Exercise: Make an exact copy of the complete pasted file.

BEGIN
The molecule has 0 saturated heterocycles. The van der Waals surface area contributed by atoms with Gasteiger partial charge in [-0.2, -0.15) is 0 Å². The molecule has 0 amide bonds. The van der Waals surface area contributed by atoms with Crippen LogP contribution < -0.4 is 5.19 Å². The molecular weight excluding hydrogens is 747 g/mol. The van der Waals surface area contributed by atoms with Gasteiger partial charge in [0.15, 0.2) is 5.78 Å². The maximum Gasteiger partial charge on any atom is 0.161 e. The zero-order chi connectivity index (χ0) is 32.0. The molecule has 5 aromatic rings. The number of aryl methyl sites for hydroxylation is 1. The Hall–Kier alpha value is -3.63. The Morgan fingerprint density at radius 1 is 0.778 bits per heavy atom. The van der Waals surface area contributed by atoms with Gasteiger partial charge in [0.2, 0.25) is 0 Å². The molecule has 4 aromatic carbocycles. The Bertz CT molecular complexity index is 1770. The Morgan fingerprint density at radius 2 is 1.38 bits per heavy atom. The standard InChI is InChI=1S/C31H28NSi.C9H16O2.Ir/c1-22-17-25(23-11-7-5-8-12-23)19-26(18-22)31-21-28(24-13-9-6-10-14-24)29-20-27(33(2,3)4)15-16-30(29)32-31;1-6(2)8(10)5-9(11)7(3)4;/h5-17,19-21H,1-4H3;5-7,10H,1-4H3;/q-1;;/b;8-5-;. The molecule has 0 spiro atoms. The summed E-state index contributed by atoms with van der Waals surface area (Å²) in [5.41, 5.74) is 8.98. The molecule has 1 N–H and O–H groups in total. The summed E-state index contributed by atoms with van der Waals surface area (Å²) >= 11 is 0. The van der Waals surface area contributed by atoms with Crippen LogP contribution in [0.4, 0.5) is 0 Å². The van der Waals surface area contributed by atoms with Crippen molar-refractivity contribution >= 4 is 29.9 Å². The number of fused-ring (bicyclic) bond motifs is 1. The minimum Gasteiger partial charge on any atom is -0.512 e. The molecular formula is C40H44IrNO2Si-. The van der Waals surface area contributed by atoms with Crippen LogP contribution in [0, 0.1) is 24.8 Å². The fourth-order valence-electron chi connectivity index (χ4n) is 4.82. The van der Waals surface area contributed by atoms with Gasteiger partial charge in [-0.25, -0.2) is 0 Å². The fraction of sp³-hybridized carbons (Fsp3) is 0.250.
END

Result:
The molecule has 0 saturated heterocycles. The van der Waals surface area contributed by atoms with Gasteiger partial charge in [-0.2, -0.15) is 0 Å². The molecule has 0 amide bonds. The van der Waals surface area contributed by atoms with Crippen LogP contribution < -0.4 is 5.19 Å². The molecular weight excluding hydrogens is 747 g/mol. The van der Waals surface area contributed by atoms with Gasteiger partial charge in [0.15, 0.2) is 5.78 Å². The maximum Gasteiger partial charge on any atom is 0.161 e. The zero-order chi connectivity index (χ0) is 32.0. The molecule has 5 aromatic rings. The number of aryl methyl sites for hydroxylation is 1. The Hall–Kier alpha value is -3.63. The Morgan fingerprint density at radius 1 is 0.778 bits per heavy atom. The van der Waals surface area contributed by atoms with Gasteiger partial charge in [0.2, 0.25) is 0 Å². The molecule has 4 aromatic carbocycles. The Bertz CT molecular complexity index is 1770. The Morgan fingerprint density at radius 2 is 1.38 bits per heavy atom. The standard InChI is InChI=1S/C31H28NSi.C9H16O2.Ir/c1-22-17-25(23-11-7-5-8-12-23)19-26(18-22)31-21-28(24-13-9-6-10-14-24)29-20-27(33(2,3)4)15-16-30(29)32-31;1-6(2)8(10)5-9(11)7(3)4;/h5-17,19-21H,1-4H3;5-7,10H,1-4H3;/q-1;;/b;8-5-;. The molecule has 0 spiro atoms. The summed E-state index contributed by atoms with van der Waals surface area (Å²) in [5.41, 5.74) is 8.98. The molecule has 1 N–H and O–H groups in total. The summed E-state index contributed by atoms with van der Waals surface area (Å²) >= 11 is 0. The van der Waals surface area contributed by atoms with Crippen LogP contribution in [0.4, 0.5) is 0 Å². The van der Waals surface area contributed by atoms with Crippen molar-refractivity contribution >= 4 is 29.9 Å². The number of fused-ring (bicyclic) bond motifs is 1. The minimum Gasteiger partial charge on any atom is -0.512 e. The molecular formula is C40H44IrNO2Si-. The van der Waals surface area contributed by atoms with Crippen LogP contribution in [0, 0.1) is 24.8 Å². The fourth-order valence-electron chi connectivity index (χ4n) is 4.82. The van der Waals surface area contributed by atoms with Gasteiger partial charge in [-0.25, -0.2) is 0 Å². The fraction of sp³-hybridized carbons (Fsp3) is 0.250.